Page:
There are many other pieces of logical evidence that God exists, but these are three. Just as an aside: these things are not scientific evidence because we cannot test them in a lab to prove our conclusions, so we call them logical evidence, because they make sense to us.

Q3: What do you think of this evidence? Is it sufficient to convince you that God is responsible for everything that exists in the world? What other pieces of evidence do you see of God as creator?

Read Romans 1:16-20 together.

Todd concluded with Romans 1. While science and speculation may be able to answer some of the great questions of the world, it can never answer the question of our reconciliation with God, only the Gospel, the Good News of Jesus Christ can do that.

Next Steps

Apologetics can be intimidating. We feel as though we need all the answers and need to be able to win debates with people.

Here are some things to keep in mind:

  • It is not about winning and losing, but about listening to the stories that other people would tell you.
  • You need to be able to give an answer to questions of your hope in Jesus not science or philosophy
  • In any conversation with someone who has a different view of the world or a specific topic than you have (even if that view seems crazy) your primary obligation is gentleness and reverence. Because, in the end, that is going to be far more convincing than winning a debate or making them back down.

Q1: Are there aspects to your faith walk where you are unsure of why you believe what you believe? What are they?

Q2: Are there people in your life who you would say about: “I need to change my focus from debate to gentleness and reverence”? Talk about them, if you are comfortable doing that.

Pray together for confidence, wisdom, and for gentleness and reverence with people who you do not agree with.

The Depth (for optional study)

In this section we are providing an in-depth look into the scriptures that the message came out of. There are two critical steps in good interpretation of the Bible. First, we try to understand what the author meant when he wrote the words and how that would have been applied by the original audience. Second, we then take the principles that the original author was trying to get across to his audience and we apply those principles to our own lives. You may want to read some of these passages yourself and/or have people in your group read them together.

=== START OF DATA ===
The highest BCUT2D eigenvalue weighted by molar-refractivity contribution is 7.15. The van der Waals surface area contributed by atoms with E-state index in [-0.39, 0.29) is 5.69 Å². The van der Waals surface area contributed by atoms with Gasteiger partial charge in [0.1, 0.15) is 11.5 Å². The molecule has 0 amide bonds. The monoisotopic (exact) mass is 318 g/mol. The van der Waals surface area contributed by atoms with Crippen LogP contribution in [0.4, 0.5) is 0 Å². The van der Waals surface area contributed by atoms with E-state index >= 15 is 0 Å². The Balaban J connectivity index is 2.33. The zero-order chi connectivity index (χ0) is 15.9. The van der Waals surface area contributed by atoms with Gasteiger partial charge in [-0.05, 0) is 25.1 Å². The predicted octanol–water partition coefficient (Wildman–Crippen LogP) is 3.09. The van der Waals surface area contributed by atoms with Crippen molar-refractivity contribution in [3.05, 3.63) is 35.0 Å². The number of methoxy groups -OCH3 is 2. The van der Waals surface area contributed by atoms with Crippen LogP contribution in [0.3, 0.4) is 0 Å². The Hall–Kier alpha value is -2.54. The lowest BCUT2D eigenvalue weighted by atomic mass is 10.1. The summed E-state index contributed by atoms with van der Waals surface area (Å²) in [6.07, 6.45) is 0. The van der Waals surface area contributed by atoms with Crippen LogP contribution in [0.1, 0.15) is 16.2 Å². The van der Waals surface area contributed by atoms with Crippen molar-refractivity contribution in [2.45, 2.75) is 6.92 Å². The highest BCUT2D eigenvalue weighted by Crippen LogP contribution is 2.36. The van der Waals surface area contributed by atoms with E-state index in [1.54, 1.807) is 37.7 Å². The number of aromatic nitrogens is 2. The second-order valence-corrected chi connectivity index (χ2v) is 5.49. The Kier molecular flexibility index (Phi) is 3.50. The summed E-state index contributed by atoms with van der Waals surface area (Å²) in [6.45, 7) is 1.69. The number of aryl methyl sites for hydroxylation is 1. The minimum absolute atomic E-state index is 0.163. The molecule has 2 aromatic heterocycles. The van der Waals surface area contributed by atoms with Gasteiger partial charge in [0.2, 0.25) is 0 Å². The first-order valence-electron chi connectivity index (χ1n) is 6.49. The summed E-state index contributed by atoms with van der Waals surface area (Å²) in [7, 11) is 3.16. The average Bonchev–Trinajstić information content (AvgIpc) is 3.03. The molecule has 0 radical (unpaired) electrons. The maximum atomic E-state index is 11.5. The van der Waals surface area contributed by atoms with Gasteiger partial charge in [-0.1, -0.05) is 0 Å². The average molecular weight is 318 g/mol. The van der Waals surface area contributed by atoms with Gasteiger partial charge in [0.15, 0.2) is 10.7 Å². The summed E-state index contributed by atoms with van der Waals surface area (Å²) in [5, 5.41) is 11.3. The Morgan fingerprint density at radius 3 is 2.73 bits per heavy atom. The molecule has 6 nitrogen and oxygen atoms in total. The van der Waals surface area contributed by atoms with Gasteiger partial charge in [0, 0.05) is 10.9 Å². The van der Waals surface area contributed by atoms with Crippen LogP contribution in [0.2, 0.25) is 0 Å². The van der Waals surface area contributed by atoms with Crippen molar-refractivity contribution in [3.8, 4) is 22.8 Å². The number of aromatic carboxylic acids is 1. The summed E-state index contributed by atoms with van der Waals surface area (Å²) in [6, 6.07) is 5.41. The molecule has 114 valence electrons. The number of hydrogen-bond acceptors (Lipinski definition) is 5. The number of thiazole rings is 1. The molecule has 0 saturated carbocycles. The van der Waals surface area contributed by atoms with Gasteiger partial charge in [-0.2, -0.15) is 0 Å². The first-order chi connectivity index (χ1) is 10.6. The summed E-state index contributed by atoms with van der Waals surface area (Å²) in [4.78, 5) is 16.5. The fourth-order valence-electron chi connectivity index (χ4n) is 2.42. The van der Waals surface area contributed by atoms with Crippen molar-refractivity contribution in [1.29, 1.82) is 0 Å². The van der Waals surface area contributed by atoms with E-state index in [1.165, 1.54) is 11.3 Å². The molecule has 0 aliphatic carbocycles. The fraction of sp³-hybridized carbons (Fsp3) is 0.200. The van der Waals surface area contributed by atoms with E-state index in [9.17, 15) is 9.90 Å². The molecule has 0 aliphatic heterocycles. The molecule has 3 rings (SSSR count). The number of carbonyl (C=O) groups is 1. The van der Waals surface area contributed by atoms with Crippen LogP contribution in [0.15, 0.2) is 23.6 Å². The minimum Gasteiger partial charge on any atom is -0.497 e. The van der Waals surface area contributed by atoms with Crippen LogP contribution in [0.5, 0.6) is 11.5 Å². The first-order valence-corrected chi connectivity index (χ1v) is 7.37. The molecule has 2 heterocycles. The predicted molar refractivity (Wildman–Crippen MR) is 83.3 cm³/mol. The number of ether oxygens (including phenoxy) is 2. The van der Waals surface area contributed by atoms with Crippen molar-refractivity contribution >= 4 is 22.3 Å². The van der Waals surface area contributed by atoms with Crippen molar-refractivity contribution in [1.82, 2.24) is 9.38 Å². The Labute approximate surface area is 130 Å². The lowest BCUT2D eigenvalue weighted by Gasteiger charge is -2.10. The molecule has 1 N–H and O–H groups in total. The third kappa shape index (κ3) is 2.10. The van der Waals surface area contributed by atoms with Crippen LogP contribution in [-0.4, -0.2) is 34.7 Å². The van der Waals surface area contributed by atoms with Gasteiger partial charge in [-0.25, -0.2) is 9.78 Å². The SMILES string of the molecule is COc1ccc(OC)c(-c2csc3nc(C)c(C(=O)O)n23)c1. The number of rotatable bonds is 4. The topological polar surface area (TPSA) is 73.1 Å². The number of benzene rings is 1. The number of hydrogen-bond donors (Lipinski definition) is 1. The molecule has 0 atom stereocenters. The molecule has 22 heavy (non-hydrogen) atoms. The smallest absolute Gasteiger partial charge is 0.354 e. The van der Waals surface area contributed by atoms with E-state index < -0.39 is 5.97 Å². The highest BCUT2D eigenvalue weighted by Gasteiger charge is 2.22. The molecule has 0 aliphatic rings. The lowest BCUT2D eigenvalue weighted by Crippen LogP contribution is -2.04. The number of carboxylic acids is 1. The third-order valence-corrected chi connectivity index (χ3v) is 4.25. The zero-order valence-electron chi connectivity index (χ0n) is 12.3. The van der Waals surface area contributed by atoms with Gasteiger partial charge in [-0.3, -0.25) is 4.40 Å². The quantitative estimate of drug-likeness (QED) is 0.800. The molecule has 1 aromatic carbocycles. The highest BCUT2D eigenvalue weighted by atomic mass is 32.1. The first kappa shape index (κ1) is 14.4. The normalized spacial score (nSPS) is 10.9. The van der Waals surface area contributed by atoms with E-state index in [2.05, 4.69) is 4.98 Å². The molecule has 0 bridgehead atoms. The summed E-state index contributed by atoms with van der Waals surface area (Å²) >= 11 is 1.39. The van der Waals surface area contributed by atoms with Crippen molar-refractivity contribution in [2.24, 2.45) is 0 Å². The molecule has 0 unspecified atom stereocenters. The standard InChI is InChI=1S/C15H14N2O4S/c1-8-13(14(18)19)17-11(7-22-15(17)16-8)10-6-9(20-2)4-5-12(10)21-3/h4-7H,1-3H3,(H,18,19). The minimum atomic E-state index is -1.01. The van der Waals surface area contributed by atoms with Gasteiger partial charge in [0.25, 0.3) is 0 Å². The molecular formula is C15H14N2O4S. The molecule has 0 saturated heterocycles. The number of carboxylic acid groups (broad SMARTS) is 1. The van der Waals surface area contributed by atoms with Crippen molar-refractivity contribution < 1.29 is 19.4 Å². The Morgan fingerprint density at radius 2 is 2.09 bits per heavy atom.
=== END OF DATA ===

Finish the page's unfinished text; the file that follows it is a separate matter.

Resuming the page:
1 Peter 3:13-17

Now who will harm you if you are eager to do what is good? But even if you do suffer for doing what is right, you are blessed. Do not fear what they fear, and do not be intimidated, but in your hearts sanctify Christ as Lord. Always be ready to make your defence to anyone who demands from you an accounting for the hope that is in you; yet do it with gentleness and reverence. Keep your conscience clear, so that, when you are maligned, those who abuse you for your good conduct in Christ may be put to shame. For it is better to suffer for doing good, if suffering should be God’s will, than to suffer for doing evil.

Genesis 1:1-5

In the beginning when God created the heavens and the earth, the earth was a formless void and darkness covered the face of the deep, while a wind from God swept over the face of the waters. Then God said, “Let there be light”; and there was light. And God saw that the light was good; and God separated the light from the darkness. God called the light Day, and the darkness he called Night. And there was evening and there was morning, the first day.

Romans 1:16-20

For I am not ashamed of the gospel; it is the power of God for salvation to everyone who has faith, to the Jew first and also to the Greek. For in it the righteousness of God is revealed through faith for faith; as it is written, “The one who is righteous will live by faith.”

For the wrath of God is revealed from heaven against all ungodliness and wickedness of those who by their wickedness suppress the truth. For what can be known about God is plain to them, because God has shown it to them. Ever since the creation of the world his eternal power and divine nature, invisible though they are, have been understood and seen through the things he has made. So they are without excuse; ….


Here are links to some of the videos that were played during the sermon (some of these are the full context of some snippets that were played during the message):

Here are references to some reading material you might find helpful:

An Atheist and a Christian Walk Into a Bar – Dr. Randall Rauser